‘Sesame Street’ Legends Weren’t Fired After All? CEO Says It Was All A Misunderstanding
Recent news that Sesame Street was parting ways with longtime cast members was all a misunderstanding, said Sesame Workshop CEO Jeff Dunn on Tuesday in a message posted on Facebook.
“We apologize for the misunderstandings around the changing cast roles at Sesame Street,” Dunn wrote. “Over more than 40 seasons, Bob McGrath, Emilio Delgado and Roscoe Orman have made enormous contributions to both television and to the lives of preschoolers. They are, and always will be, a key part of the Sesame family.”
Just last week, the Inquisitr reported that McGrath had made statements at Florida Supercon that he and Delgado and Orman had all been let go from Sesame Street.
“They let all of the original cast members go, with the exception of Alan Muraoka — who is probably 20 years younger than the rest of us — and Chris Knowings, who is also young,” McGrath said to the Muppet Cast podcast.
McGrath had attributed the change as part of the show’s new partnership with HBO, which included cutting the hour-long showdown to 30 minutes. However, PBS Chief Executive Paula Kerger laid that rumor to rest soon after.
“As you know, Sesame Street is produced by Sesame Workshop, which is an independent production company, and the casting decision was made by them,” Kerger said. “We did not know about it beforehand. We found out about it after.”
— Holly Robinson Peete (@hollyrpeete) August 4, 2016
With all of the finger-pointing, Dunn has tried to clear the air. The rest of his Facebook statement continues to say that though the three actors will not be featured during the current season, they have not been replaced.
“As always, our curriculum and educational goals drive our story lines and character appearances. These change season-to-season. In 2014, when we first began producing the current half-hour show format, we let all of our cast members know of the shorter story lines and, therefore, reduced appearances. However, our production team also intentionally left the door open for all actors to continue to appear, based on the story lines that were written in any future season. In our latest season, the story lines written did not include appearances by these three actors and we certainly could have done a better job of communicating with them about our ongoing episode plans.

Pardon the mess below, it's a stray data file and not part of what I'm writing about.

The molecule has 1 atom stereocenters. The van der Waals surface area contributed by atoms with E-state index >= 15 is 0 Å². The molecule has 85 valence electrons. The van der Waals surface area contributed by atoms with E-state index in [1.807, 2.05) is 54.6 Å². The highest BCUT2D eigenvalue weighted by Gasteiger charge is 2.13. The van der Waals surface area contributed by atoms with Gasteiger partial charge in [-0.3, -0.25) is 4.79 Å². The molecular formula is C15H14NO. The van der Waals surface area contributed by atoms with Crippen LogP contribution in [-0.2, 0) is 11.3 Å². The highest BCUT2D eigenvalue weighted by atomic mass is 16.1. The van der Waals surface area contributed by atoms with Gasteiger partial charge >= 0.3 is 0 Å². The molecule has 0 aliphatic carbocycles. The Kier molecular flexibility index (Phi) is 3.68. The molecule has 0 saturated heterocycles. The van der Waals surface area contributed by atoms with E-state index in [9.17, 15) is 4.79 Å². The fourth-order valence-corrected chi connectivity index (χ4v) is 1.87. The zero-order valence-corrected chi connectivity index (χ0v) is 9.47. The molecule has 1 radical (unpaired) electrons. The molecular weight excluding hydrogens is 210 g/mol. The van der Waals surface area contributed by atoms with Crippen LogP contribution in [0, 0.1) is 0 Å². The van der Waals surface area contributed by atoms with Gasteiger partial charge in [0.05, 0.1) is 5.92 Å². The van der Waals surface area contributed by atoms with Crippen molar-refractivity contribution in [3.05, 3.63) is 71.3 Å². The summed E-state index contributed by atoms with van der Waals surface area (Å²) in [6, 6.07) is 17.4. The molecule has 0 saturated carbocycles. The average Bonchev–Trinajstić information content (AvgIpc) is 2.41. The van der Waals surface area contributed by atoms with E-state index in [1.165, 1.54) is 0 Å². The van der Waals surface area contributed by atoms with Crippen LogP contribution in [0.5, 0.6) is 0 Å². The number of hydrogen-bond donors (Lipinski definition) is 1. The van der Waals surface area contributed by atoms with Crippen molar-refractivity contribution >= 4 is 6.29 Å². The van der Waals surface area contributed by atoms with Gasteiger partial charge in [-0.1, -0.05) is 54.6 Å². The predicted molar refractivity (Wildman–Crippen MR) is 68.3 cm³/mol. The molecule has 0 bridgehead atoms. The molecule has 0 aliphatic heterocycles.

“I have been in touch with each of them to meet in person about how we best adapt their talents to the current content needs and preschool media landscape, in a way that honors their historic contributions. We are very grateful for the many loyal fans of Sesame who continue to care so deeply about the show and what it means to them.”
Sesame Street first premiered on November 10, 1969. The original cast of “human” characters included Will Lee (Mr. Hooper, a storekeeper), Bob McGrath (Bob, a music teacher) and Loretta Long (Susan, a nurse). Roscoe Orman who plays Gordon, Susan’s husband, is actually the third actor to play the role and didn’t join Sesame Street until 1974. The first Gordon was played by Matt Robinson from 1969 to 1972. Hal Miller played Gordon from 1972 to 1974. Emilio Delgado, who plays Luis Rodriguez, a repairman, joined the show in 1971. His character is married to Maria (Sonia Manzano) who also started in 1971, but left the show last year.
‘Sesame Street’ CEO apologizes for ‘misunderstandings’ about cast changes: https://t.co/CeOFZqiaV4 pic.twitter.com/TX9bqMUjgZ
— Good Morning America (@GMA) August 4, 2016
Variety also reports that it is not only the human character roles that have been cut down. Many of the beloved Muppets are making fewer appearances on the show as well. The only characters that you are guaranteed to see on every episode of Sesame Street this season are Cookie Monster, Elmo, and Abby Cadabby.
[Photo by Larry Busacca/Getty Images]